Kim Lamb and Sheekeria Hargrave

BDFF Spotlight: Kim Lamb and Sheekeria Hargrave

Kim and Sheekeria

Kim Lamb and Sheekeria Hargrave
Resides: Fernandina Beach and Yulee
Hometown: Lexington, North Carolina
Involvement with BDFF: New to the Foundation

When the bleeding disorders community is within the four walls of the home in which you grew up, you tend to know a bit more about the condition than most people. It can be a blessing and frustrating at the same time.

Kim Lamb, the eldest in a household consisting of four boys and her sister, Sheekeria Hargrave, learned first-hand about dealing with Hemophilia by helping to take care of her little brother at the family home in Lexington, North Carolina. Kim’s uncle and grandfather also suffered from bleeding disorders.

So when Kim’s son Ziamond was born, she was surprised he was not diagnosed at birth with a bleeding disorder.

“I knew all along,” says Kim, who now resides in Fernandina Beach. “He was finally diagnosed after a bleed out through his ears when he was 5.”
Her sister, Sheekeria, who has two sons suffering from Hemophilia A—Amari, 8 and Lorenzo, 2—says what she finds frustrating is the lack of knowledge or understanding of the disease outside of the bleeding disorders community.

“Schools don’t understand what is going on,” says Sheekeria, a resident of Yulee who just celebrated the birth of a daughter. “It is stressful trying to explain what to do with your child. They ask why he is missing so much school. He needs to be treated. He needs to go to the hospital. It can be tough, but I deal with it.”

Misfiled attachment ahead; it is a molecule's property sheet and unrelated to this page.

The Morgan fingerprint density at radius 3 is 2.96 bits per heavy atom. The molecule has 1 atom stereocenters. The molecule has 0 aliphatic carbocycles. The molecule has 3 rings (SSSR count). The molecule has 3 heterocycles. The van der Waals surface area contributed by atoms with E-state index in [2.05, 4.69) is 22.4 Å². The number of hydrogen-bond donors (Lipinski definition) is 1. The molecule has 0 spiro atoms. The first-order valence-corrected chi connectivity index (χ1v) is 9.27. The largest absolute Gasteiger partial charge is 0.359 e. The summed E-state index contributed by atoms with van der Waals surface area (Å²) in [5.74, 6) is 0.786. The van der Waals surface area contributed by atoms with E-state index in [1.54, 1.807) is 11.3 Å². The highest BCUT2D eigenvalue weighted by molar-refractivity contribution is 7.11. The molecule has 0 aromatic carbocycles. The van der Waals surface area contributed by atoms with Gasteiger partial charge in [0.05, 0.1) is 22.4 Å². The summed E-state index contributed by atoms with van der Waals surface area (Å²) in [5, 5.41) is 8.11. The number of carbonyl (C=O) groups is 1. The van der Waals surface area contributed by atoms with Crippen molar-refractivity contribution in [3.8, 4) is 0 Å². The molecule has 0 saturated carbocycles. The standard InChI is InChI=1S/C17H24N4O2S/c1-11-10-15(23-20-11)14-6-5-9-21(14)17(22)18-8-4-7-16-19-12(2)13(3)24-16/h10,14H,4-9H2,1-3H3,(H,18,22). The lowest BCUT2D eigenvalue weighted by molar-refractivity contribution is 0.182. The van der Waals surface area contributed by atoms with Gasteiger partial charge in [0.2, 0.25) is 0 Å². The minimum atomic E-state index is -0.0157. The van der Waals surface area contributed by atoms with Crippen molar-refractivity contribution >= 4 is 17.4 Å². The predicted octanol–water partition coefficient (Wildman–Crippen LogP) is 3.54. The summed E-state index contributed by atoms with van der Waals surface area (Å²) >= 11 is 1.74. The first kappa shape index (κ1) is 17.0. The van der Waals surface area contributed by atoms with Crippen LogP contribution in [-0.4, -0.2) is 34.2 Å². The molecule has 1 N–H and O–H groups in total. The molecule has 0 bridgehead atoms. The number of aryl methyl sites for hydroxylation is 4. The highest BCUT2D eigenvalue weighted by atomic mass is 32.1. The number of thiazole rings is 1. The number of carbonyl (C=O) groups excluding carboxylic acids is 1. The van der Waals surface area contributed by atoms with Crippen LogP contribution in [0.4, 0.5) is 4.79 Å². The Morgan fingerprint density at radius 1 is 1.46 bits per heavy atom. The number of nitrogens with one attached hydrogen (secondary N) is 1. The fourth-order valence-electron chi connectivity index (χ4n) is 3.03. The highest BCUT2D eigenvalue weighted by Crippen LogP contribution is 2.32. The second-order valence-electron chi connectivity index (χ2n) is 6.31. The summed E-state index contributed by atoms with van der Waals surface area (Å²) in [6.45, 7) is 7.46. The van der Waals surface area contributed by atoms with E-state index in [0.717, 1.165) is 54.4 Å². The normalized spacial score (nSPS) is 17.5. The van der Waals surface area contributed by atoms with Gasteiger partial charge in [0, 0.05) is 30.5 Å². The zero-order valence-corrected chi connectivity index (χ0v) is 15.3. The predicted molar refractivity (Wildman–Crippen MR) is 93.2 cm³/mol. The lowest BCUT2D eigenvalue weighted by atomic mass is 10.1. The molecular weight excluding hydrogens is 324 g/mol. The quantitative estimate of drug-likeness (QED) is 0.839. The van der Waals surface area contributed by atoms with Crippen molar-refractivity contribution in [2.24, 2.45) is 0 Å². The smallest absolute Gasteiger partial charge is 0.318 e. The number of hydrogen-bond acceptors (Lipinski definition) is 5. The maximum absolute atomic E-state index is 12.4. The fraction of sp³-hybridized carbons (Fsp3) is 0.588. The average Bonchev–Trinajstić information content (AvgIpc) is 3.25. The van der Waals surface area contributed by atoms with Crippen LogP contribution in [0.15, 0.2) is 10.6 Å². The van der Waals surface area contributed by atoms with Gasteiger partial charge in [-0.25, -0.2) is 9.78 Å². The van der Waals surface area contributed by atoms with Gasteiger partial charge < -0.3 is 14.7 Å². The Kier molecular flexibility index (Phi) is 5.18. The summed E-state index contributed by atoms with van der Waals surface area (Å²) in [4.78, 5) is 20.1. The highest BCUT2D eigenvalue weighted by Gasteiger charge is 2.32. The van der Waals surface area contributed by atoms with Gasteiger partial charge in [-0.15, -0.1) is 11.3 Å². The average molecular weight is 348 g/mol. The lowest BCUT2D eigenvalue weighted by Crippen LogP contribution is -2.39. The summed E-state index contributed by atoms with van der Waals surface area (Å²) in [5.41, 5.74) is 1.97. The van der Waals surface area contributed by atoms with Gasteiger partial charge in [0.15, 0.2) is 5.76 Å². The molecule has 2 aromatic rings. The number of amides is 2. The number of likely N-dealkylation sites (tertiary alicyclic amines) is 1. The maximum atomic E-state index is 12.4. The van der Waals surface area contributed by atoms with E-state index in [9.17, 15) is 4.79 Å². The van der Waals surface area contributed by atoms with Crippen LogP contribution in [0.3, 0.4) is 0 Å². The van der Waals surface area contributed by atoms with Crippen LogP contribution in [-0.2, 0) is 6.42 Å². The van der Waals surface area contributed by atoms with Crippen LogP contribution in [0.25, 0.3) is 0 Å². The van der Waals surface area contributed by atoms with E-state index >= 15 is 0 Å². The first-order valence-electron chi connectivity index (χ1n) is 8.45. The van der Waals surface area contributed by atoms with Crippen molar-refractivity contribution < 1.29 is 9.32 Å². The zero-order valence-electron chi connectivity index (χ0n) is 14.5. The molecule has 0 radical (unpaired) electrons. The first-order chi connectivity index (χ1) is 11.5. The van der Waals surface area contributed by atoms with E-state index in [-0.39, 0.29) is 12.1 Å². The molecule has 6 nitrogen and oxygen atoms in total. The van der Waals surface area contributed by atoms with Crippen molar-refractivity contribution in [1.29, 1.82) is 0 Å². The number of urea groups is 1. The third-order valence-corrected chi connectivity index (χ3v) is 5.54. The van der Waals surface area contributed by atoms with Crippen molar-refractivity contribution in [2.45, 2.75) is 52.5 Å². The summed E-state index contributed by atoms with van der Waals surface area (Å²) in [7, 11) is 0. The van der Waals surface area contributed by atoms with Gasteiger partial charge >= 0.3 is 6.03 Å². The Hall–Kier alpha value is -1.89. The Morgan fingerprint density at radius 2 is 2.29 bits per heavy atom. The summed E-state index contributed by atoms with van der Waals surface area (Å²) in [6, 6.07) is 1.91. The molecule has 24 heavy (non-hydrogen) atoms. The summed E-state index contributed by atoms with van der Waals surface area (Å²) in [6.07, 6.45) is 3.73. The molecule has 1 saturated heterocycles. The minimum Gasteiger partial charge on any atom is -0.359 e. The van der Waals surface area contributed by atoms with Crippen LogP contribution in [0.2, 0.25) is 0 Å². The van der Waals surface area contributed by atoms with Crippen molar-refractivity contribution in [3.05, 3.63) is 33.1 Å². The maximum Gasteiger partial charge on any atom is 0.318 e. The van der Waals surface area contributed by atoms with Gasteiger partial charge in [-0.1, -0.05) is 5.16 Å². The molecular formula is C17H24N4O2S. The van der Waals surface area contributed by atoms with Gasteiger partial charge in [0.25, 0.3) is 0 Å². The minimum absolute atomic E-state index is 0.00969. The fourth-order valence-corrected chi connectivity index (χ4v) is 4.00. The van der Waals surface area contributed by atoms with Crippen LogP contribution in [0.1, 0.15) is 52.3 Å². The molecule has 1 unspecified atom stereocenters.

Kim and Sheekeria were just recently introduced to BDFF by Social Worker Dina Richardson, but look forward to getting involved. Kim recently attended a family program and saw first-hand how interactions with other families in the same situation can be beneficial. She worries about Ziamond as he gets older and begins to realize some of the challenges associated with his disorder.

“He has his moments,” Kim says, noting he loves basketball, but was saddened when didn’t make the team. “There is a boy at school who also has Hemophilia, so they talk.”

Nonetheless, Ziamond likes to play video games, gets his share of exercise and has taken a self-infusion class on his way to earning more independence. He needs to infuse twice a week.

Sheekeria says Amari, at only 8 years old, wonders aloud at times why he has to be different than other kids at school. He receives an infusion once a week from a visiting nurse.

“Sometimes it leads to depression,” she says. “I tell him to keep praying.”

When you donate and participate at BDFF fundraising events, 91% of all of those dollars go back to supporting the Florida bleeding disorders community and families like Kim, Sheekeria, Ziamond, Amari, and Lorenzo. These dollars support the work that our social worker, Dina Richardson, does for our bleeding disorders community and the annual family program that Kim talks about in this story, among other things. Click here to check out our FUNdraising opportunities!